Making pelmeni in the pelmennitsa

Making pelmeni in the pelmennitsa

5. Turn the pelmeni maker over and push the pelmeni out onto a well-floured cookie tray.  I used some waxed paper to invert pelmeni on.

Ready to boil or to freeze

Ready to boil or to freeze

6. Arrange evenly, sprinkle with flour and place the tray in the freezer.
7. Once pelmeni are fully frozen, put them in large plactic or ziploc bags, and keep them in the freezer for future meals.

If making pelmeni by hand:

  1. Roll out dough, cut out small circles by using a tall shot glass or the smallest round cookie cutter
  2. Place meat in the middle, and seal, by pinching the edges together.
  3. Connect the two edges together like so

Making pelmeni by hand

Cooking Directions:

  1. Bring a large pot (to allow apmle floating space) of water to boil and add 1 tsp salt
  2. Add FROZEN pelmeni and return to a boil. After pelmeni float to the top, boil for another 3 mintues
  3. Drain pelmeni and place them in a clean bowl. Toss pelmeni with your favourite toppings and serve hot.

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Svjata Vecherya / Holy Supper – Ukrainian Christmas Eve

7 Jan

Varenyky (dumplings)

Whole Roasted Stuffed Fish

Last night we had our twelve-dish meatless Christmas Eve meal.  I’ve invited over some of my friends as my daughter and  I don’t have any family here.  What a great night we had!  One of the Russian girls said that it was a blast from a past, in a fun way 🙂  We all stay until 2 am and if it wouldn’t be a Sunday night (many had to go to work today) we could have easily stayed another hour or so.

This is what we had :

  1. Kutya 
  2. Herring
  3. Pickled mushrooms
  4. Sauerkraut
  5. Roasted Peppers
  6. Salad “Vinegret”.  Sounds like “Vinaigrette”  but it’s not the oil-and-vinegar dressing in this case.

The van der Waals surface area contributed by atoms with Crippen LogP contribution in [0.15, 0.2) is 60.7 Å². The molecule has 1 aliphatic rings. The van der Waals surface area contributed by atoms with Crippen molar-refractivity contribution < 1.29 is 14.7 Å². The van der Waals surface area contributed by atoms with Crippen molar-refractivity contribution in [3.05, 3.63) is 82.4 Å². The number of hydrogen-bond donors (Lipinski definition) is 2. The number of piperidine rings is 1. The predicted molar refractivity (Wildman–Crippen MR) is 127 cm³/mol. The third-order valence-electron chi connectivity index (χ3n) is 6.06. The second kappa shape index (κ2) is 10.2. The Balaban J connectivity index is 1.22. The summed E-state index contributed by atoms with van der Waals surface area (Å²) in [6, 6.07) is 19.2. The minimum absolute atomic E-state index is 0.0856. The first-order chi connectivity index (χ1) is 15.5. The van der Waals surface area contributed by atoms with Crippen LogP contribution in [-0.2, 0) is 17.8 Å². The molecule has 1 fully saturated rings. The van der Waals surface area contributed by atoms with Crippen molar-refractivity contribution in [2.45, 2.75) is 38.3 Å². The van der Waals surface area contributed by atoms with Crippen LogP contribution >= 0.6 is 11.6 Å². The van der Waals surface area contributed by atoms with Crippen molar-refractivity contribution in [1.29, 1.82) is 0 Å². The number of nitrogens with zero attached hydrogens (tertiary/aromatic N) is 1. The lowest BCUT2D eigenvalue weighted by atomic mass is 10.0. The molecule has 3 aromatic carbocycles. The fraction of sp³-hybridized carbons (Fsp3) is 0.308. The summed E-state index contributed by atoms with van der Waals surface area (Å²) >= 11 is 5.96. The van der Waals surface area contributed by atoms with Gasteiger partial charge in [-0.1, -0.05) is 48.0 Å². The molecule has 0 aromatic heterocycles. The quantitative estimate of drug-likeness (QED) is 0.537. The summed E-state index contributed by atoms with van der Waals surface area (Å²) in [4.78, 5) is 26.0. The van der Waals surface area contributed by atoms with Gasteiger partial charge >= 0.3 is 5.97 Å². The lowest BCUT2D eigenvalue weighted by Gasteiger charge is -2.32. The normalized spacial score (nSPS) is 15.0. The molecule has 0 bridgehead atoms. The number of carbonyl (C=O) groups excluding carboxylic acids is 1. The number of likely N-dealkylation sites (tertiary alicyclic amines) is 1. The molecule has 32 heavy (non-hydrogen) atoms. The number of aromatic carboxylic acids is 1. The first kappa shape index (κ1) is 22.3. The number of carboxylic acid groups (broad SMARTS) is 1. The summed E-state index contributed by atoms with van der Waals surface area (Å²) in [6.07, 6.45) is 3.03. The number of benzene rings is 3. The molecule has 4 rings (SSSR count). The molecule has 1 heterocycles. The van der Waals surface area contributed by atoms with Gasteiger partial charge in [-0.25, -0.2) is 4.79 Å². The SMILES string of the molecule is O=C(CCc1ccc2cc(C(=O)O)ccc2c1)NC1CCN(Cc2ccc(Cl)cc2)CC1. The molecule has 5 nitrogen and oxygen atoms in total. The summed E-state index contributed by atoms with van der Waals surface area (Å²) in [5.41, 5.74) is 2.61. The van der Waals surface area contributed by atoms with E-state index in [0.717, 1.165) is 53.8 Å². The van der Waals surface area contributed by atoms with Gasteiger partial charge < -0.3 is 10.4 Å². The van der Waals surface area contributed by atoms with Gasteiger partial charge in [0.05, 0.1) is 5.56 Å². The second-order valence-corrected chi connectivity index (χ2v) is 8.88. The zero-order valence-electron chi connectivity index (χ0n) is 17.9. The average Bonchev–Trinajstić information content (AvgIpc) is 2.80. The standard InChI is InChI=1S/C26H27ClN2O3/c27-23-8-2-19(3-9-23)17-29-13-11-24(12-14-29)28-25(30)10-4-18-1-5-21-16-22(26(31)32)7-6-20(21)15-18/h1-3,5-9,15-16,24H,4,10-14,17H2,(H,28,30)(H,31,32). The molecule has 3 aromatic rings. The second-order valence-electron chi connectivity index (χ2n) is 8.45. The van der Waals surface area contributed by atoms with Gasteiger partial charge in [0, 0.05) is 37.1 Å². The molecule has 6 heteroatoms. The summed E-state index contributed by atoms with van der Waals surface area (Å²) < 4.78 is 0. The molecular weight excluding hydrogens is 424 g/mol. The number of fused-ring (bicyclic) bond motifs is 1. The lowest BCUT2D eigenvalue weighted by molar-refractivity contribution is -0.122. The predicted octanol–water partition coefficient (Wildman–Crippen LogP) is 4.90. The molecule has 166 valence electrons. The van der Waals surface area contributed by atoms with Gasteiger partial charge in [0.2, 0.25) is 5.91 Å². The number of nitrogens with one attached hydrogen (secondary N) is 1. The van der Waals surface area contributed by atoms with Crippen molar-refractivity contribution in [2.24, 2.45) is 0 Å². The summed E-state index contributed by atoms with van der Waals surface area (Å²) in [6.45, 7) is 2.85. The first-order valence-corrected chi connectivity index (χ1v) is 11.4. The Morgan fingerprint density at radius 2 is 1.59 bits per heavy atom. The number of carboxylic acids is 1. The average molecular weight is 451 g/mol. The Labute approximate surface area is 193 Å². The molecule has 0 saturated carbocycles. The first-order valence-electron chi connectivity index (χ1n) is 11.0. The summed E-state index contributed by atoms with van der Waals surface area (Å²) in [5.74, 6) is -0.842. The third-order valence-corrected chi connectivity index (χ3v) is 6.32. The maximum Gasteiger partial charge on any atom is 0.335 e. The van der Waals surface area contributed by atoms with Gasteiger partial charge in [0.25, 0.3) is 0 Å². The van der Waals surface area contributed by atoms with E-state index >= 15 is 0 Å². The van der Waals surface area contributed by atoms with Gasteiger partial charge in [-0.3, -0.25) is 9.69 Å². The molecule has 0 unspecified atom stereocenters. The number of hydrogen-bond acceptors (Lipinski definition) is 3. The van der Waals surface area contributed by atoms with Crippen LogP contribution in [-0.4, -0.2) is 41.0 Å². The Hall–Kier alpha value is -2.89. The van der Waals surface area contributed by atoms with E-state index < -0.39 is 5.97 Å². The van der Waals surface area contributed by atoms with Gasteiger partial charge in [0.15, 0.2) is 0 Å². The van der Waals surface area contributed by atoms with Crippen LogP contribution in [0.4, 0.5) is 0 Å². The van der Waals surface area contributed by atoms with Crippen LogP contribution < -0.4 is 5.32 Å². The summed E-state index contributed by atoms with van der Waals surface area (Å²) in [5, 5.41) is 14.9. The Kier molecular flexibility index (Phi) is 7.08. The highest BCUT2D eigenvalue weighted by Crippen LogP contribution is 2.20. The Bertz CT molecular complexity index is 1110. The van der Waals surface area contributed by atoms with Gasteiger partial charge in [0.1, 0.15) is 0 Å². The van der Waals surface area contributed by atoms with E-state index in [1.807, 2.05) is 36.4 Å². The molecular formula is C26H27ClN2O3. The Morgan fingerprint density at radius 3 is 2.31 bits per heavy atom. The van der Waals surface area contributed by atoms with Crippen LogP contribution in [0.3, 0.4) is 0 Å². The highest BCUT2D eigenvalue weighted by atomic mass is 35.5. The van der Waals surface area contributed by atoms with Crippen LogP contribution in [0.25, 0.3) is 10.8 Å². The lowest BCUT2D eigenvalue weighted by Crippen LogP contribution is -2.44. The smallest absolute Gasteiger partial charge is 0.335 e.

7. Borsch /  (no, this is not a typo.  There is no “t” in this word in Ukrainian, Russian and Polish! Here is the actual word written in Cyrillic:  Борщ)
  8. Cabbage Rolls
  9. Whole roasted stuffed fish
  10. Potato-Fried Onion Varenyky
  11. Cabbage Varenyky 
  12. Uzvar 

Herring, pickled mushrooms and sauerkraut were store-bought.  Everything else my daughter and I made from scratch, including Kolach.  I will be sharing some of these recipes in my posts.

2012 Toronto Ukrainian Festival

27 Sep

Вітаємо / Welcome!

For the last three years my daughter and I make a point of attending Toronto Ukrainian Festival held in September on Bloor West, between Runnymede and Jane.  We always look forward to sampling traditional food, listening to live bands and people-watching.

Roasted whole pig.  We are pork eaters!

I love food and am open-minded while trying different foods however when it comes to traditional Ukrainian fare – varenyky, kapusta, borsch (by the way, it’s not “borscht”, there is no “t” in the “borsch”!), holybtsi, I become super-critical.    Let’s start with varenyky, a.k.a. perogi.  Canadians and some Ukrainian Canadians love the potato-cheddar cheese variety.  This variety is unheard of in Ukraine!  It has to be some crazy North American invention as cheddar cheese was not available  in Ukraine.  I lived there until 1993 and can assure you that nobody made those.

We like to visit different vendors and marvel at their displays.

Rushnyky (towels)

These are the traditional Ukrainian embroidered rushnyky (towels).  They are used to decorate religious icons, during wedding ceremonies or just to decorate a Ukrainian home.  They are also used as table runners, panels to make pillows or any other place that needs a little embroidery.

My family is from Bukovyna, a region in the Western Ukraine. This is a partial shot of the hand embroidered Bukovynian blouse.  We believe that this kind of embroidery is protecting against the bad spirits.  The blouse is heavy, up to 20lbs because of all the tiny beads that are sewn on it.  It’s not cheap, $600 CDN and I couldn’t it get it cheaper even in Ukraine.  My aunt make these blouses and they go for $500 US.

Keptar, a fur-trimmed Bukovynian vest

Me in my embroidered blouse, trying on a Bukovynian headpiece 🙂

Another traditional costume from a different region in Ukraine

My boyfriend joined me on Saturday and got to sample some Ukrainian beer:Brewed since 1715!

I don’t think he liked it too much so Lvivske Pyvo didn’t get his stamp of approval 🙂

My daughter and I participated in the vodka tasting.  We had to compare “Slava” to “Stolichnaya” and Zirkova” to “Absolut”.

Well, Ukrainian vodka won, hands down.  Absolut is too harsh and Stoli has this “chemical” aftertaste.   Zirkova has a clean, crisp taste and Slava trickles smoothly down the throat.

Interesting piece of trivia:

Canada has the world’s third-largest Ukrainian population outside of Ukraine.  Ukrainian Canadians represent the ninth largest ethnic group in the country.